To ensure a truly optimal irrigation strategy, measurements can be taken to determine the water needs of different types of plants in different conditions. There are a number of factors that determine the ideal amount of water, including temperature, plant size, and evapotranspiration – or the amount of water that evaporates out of the soil. Taking the time to actually measure a plant’s water requirements takes out a lot of the guesswork that these factors introduce.

Weight is one simple way to determine the water needs for any specific plant. Since water has a known weight to volume ratio, by weighing plants immediately after watering and then again after 24 hours, the exact amount of water consumed can be determined. That process can then be repeated on days with differing environmental conditions to determine water needs across different temperatures and humidity levels.

Soil moisture level is another measurement that can provide important information on water use. By using moisture sensors embedded in a plant’s soil, water use can be tracked in real time, providing both extremely accurate measurements of water requirements and allowing water application to be dialed in precisely.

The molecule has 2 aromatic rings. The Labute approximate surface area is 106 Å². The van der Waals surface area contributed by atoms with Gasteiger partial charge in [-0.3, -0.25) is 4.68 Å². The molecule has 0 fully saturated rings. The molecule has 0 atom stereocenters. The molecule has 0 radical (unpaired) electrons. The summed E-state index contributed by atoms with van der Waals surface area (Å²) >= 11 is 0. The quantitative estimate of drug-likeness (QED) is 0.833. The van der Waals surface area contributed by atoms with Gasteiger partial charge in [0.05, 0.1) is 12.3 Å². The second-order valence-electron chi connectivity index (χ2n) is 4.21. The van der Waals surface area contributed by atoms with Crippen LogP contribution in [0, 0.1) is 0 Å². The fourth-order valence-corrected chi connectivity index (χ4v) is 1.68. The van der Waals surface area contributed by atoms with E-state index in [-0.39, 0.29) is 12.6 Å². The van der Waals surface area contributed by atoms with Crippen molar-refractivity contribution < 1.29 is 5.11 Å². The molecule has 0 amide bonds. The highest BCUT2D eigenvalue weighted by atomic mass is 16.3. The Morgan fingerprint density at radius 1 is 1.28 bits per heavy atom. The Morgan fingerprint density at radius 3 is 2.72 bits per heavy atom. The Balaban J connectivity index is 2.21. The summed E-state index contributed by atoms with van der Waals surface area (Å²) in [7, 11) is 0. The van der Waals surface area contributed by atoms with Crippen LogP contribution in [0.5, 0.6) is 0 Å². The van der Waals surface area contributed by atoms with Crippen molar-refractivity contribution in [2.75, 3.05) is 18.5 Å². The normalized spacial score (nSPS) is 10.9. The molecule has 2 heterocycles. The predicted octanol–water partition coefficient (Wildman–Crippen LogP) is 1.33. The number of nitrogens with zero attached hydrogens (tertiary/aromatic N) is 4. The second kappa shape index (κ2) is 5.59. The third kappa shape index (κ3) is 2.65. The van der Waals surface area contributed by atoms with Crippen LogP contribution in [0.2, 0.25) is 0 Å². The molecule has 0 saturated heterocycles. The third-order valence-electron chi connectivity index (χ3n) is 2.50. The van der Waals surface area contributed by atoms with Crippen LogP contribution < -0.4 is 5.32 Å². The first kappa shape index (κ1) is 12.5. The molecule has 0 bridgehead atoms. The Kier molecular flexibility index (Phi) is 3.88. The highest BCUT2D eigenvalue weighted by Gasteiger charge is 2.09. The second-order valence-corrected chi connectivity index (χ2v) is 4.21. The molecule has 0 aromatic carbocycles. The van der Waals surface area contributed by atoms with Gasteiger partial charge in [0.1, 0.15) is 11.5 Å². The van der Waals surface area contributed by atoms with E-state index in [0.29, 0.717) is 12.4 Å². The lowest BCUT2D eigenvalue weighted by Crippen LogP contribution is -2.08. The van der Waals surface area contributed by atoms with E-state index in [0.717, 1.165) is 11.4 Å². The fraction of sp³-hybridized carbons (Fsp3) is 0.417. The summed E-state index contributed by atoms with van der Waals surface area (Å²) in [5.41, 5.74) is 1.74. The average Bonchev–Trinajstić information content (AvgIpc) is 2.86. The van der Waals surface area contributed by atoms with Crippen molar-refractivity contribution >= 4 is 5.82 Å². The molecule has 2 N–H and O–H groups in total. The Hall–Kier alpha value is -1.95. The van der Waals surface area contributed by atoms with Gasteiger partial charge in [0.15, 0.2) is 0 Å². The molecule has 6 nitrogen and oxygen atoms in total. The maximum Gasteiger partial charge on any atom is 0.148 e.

Systems for Irrigation Management

Automating irrigation to ensure optimal water use is the best way to ensure plants get the water they need to grow while limiting excess watering and the waste and risks that come along with it. Once water needs have been measured to a reasonable degree of accuracy, irrigation systems can be set to deliver the required volume of water to keep soil conditions as close to ideal as possible.

Carefully measuring the water flow levels each plant receives from passive irrigations systems like drip-feed and sprinkler systems is absolutely critical to fine-tuning irrigation. Once known, a properly dialed-in delivery setting can be set. But these kinds of passive systems will still deliver a set amount of water regardless of actual condition changes, leaving significant room for improvement in water conservation and plant care.

Soil moisture probes provide an alternative control option, and irrigation systems can be designed to provide water flow based on the actual moisture levels detected in soil. These types of automated systems can be set to operate on a continuous basis based on changes detected in the soil, or to water in set intervals, but only if moisture levels fall below pre-set thresholds. This kind of high-tech automation allows the delivery of precise amounts of water, minimizing or eliminating waste altogether.